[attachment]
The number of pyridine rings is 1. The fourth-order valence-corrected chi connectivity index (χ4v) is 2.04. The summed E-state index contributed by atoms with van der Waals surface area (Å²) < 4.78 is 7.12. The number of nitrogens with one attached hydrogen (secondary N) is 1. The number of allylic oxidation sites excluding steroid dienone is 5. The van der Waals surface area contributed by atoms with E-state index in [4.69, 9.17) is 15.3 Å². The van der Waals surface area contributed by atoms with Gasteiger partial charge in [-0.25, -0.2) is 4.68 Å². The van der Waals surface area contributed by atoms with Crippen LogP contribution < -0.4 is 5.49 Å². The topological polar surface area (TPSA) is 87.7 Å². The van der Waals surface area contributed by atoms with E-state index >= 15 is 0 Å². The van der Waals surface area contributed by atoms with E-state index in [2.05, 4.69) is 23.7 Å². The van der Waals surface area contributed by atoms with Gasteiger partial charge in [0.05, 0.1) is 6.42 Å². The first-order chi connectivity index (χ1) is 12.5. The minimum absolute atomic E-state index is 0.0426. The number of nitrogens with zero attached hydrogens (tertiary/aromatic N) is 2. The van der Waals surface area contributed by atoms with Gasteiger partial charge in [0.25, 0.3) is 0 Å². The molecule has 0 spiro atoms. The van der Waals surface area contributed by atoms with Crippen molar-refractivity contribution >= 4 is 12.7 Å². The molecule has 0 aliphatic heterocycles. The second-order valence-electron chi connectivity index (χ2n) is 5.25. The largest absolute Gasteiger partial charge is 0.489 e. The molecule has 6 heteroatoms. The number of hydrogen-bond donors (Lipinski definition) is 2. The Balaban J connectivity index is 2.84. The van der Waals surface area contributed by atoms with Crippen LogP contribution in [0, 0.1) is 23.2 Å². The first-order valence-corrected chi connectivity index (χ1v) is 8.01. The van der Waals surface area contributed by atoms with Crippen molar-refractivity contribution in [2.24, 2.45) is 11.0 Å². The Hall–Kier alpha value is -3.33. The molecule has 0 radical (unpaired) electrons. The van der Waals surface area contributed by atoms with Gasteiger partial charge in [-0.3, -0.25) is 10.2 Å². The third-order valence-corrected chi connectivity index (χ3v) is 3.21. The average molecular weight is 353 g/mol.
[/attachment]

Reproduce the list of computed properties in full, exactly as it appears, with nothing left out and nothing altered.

The number of pyridine rings is 1. The fourth-order valence-corrected chi connectivity index (χ4v) is 2.04. The summed E-state index contributed by atoms with van der Waals surface area (Å²) < 4.78 is 7.12. The number of nitrogens with one attached hydrogen (secondary N) is 1. The number of allylic oxidation sites excluding steroid dienone is 5. The van der Waals surface area contributed by atoms with E-state index in [4.69, 9.17) is 15.3 Å². The van der Waals surface area contributed by atoms with Gasteiger partial charge in [-0.25, -0.2) is 4.68 Å². The van der Waals surface area contributed by atoms with Crippen LogP contribution < -0.4 is 5.49 Å². The topological polar surface area (TPSA) is 87.7 Å². The van der Waals surface area contributed by atoms with E-state index >= 15 is 0 Å². The van der Waals surface area contributed by atoms with E-state index in [2.05, 4.69) is 23.7 Å². The van der Waals surface area contributed by atoms with Gasteiger partial charge in [0.05, 0.1) is 6.42 Å². The first-order chi connectivity index (χ1) is 12.5. The minimum absolute atomic E-state index is 0.0426. The number of nitrogens with zero attached hydrogens (tertiary/aromatic N) is 2. The van der Waals surface area contributed by atoms with Gasteiger partial charge in [0.25, 0.3) is 0 Å². The molecule has 0 spiro atoms. The van der Waals surface area contributed by atoms with Crippen molar-refractivity contribution >= 4 is 12.7 Å². The molecule has 0 aliphatic heterocycles. The second-order valence-electron chi connectivity index (χ2n) is 5.25. The largest absolute Gasteiger partial charge is 0.489 e. The molecule has 6 heteroatoms. The number of hydrogen-bond donors (Lipinski definition) is 2. The Balaban J connectivity index is 2.84. The van der Waals surface area contributed by atoms with Crippen LogP contribution in [0, 0.1) is 23.2 Å². The first-order valence-corrected chi connectivity index (χ1v) is 8.01. The van der Waals surface area contributed by atoms with Crippen molar-refractivity contribution in [2.24, 2.45) is 11.0 Å². The Hall–Kier alpha value is -3.33. The molecule has 0 radical (unpaired) electrons. The van der Waals surface area contributed by atoms with Gasteiger partial charge in [-0.3, -0.25) is 10.2 Å². The third-order valence-corrected chi connectivity index (χ3v) is 3.21. The average molecular weight is 353 g/mol.